Today our topic is fasting with Dr. Daniel Pompa. Fasting is one of the oldest healing strategies in natural medicine. And it’s been advocated for thousands of years by alternative health care practitioners and utilized by almost every religion today that’s around. For years the medical community has essentially dismissed fasting as having no randomized double blind clinical trials, proving that fasting has significant benefits for reducing or curing diseases. But the studies have been accumulating especially on intermittent fasting. And Dr. Valter Longo of USC has been publishing a number of scientific articles and a book that have really been placing the spotlight onto fasting, highlighting some of the anti-aging benefits with his fasting mimicking diet program that involves eating a low calorie diet while eating only food products contained in his ProLon kit. That includes a low protein vegetarian nutrition plan.  Dr. Daniel Pompa is a global leader, and an innovator on a mission to educate practitioners in the public on the origins of inflammation driven diseases, cellular detoxification, fasting strategies, and diet variation principles. Dr. Pompa is the host of Cellular Healing TV, and the author of the books Beyond Fasting, which is going to be the focus of our talk today, and The Cellular Healing Diet. Dr. Pompa, thank you so much for joining me today.

Dr. Pompa:         Yeah, thank you for having me. I love these topics.

Dr. Weitz:            I just think it’s so interesting that I’m a chiropractor. You’re originally a chiropractor So many of the smartest people in the functional medicine world are chiropractors for whatever reason.

Dr. Pompa:         There’s a reason it’s because we share a major premise of the fact that the body has innate intelligence that heals itself and all we can do is remove interference and it does, right? And so fasting is one of those things that harnesses that innate intelligence and allows the body to heal itself, and that’s the magic. That’s why we all unite around that philosophy, honestly.

Dr. Weitz:            How did you get so interested in fasting?

Dr. Pompa:         It was back in the ’90s. I joke because I say it was just me and some natural hygiene society guys that were into fasting. That was a vegan vegetarian group, but they were all really big into fasting and there’s a guy named Herbert Shelton that read a lot of books on fasting and so I would go to the seminars. I was intrigued by fasting because again, it’s the philosophy of the innate intelligence, right? It’s like the body heals itself.   Yeah, I got very sick, so it was something I had to apply to myself but fasting does, it harnesses that innate intelligence and my fascination with it came out of that.  Back then it was very few people are into it.  And now it’s popular, I just had to stick around for 20 more years.

Dr. Weitz:            These trends in natural health world. So what is the definition of fasting? And then what is intermittent fasting? Because those are two terms you hear a lot, and I think there’s some confusion over exactly what fasting includes.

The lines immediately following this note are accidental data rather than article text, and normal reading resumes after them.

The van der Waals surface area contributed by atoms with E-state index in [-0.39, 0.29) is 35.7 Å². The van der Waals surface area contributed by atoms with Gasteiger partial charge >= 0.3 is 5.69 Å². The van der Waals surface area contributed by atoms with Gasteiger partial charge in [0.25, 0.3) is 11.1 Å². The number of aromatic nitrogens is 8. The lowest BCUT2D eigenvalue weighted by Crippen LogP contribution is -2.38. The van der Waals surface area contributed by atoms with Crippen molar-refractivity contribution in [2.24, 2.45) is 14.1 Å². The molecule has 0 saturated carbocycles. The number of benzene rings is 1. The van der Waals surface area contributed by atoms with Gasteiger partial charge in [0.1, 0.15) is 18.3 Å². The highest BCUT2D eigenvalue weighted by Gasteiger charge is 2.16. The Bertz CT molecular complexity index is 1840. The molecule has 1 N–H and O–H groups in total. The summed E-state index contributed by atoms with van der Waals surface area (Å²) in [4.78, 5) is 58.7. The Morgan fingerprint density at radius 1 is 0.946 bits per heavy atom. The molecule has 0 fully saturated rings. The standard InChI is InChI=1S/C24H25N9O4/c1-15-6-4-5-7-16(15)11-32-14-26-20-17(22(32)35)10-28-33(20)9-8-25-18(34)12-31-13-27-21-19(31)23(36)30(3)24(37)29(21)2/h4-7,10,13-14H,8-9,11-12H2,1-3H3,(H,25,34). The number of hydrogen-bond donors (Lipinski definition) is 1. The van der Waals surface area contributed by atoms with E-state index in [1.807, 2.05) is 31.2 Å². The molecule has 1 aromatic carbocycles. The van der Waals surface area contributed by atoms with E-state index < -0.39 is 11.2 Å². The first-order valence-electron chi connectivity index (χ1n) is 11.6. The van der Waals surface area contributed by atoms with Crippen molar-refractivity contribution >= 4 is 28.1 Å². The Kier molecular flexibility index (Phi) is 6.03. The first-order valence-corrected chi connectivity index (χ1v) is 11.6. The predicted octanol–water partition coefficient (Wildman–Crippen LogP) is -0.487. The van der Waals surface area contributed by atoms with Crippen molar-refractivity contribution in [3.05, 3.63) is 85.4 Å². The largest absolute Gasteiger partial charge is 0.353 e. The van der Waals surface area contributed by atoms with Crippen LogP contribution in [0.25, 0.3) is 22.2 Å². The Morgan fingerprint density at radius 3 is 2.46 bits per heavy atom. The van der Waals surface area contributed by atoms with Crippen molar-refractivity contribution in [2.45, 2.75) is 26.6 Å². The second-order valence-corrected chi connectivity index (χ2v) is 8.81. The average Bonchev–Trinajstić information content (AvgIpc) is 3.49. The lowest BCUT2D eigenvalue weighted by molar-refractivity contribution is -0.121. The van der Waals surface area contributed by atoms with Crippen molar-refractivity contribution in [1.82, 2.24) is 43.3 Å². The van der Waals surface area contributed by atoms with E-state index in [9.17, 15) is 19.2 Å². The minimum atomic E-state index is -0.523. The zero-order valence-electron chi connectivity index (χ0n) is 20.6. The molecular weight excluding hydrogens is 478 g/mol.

Dr. Pompa:         Yeah. So intermittent fasting daily is where you just don’t eat for a period of time, maybe it’s 12 hours, 15 hours, 24 hours, right? That’s an intermittent fast and you can do it daily. Now, extended fasts are when you take and you go without food beyond that, maybe it’s two days, maybe it’s three. I prefer and always have five-day fasts. And I believe there’s a magic number in that five days. But with that said, there are certain conditions that you will benefit fasting longer.  But there’s also a time to stop fasting and we talk about all those things but extended fasts has different benefits. Some of the same benefits is intermittent fasting daily, where you just do that 15 hours, 18 hours, whatever it is. So some of the same benefits you pick up even at a short fast like that, but certain conditions, certain health aspects, extending it longer is critical.

Dr. Weitz:            Yeah. I interviewed about a year ago Dr. Alan Goldhamer and he-

Dr. Pompa:         Yeah.

Dr. Weitz:            … puts people in 30 days medically supervised fasts.

Dr. Pompa:         Yeah, and there’s a time for that. Back in the day, I took some people through some really long fasts and they definitely have to have more body stores just to put it nicely. Certain tumors, a bit longer fasts. I fasted a woman, it was probably about 26 days, she had a grapefruit sized tumor and man it took that many days to bring it down to it was about a golf ball. And then she fasted like another week after three months and then she got rid of it completely.  But in that time, her first week was horrible. She was detoxing, her tongue went from coated white to coated green to black and fuzzy and her family literally had to cross ventilate the house. They had a fan on one side and they would open the windows and blow it through because she stunk up the whole house, right?

Dr. Weitz:            Wow!

Dr. Pompa:         In the first week, she came in complaining to the clinic everyday. Oh, my gosh. Right? And then after that she came bounding in every day with her reports of healing. So I’ve watched fasting really deep, deal with some incredible things and I’ve watched incredible things happen with the fast. But I learned through that process is shorter, five-day fast. You can achieve the same thing with a lot less pain, multiple five-day fasts. And why five days? Because look, it takes about three days for people to go, “Okay, I can do this. I actually lost my hunger. I actually have energy back.” So I would always carry them at least one more day, right? But again, three days is suffering. So day four was like, “Okay, it’s a good day.” So why not carry an extra day, day five, when they finally feel good to get that healing. Look, I didn’t know a lot of the science back then because there wasn’t any frankly on some of this.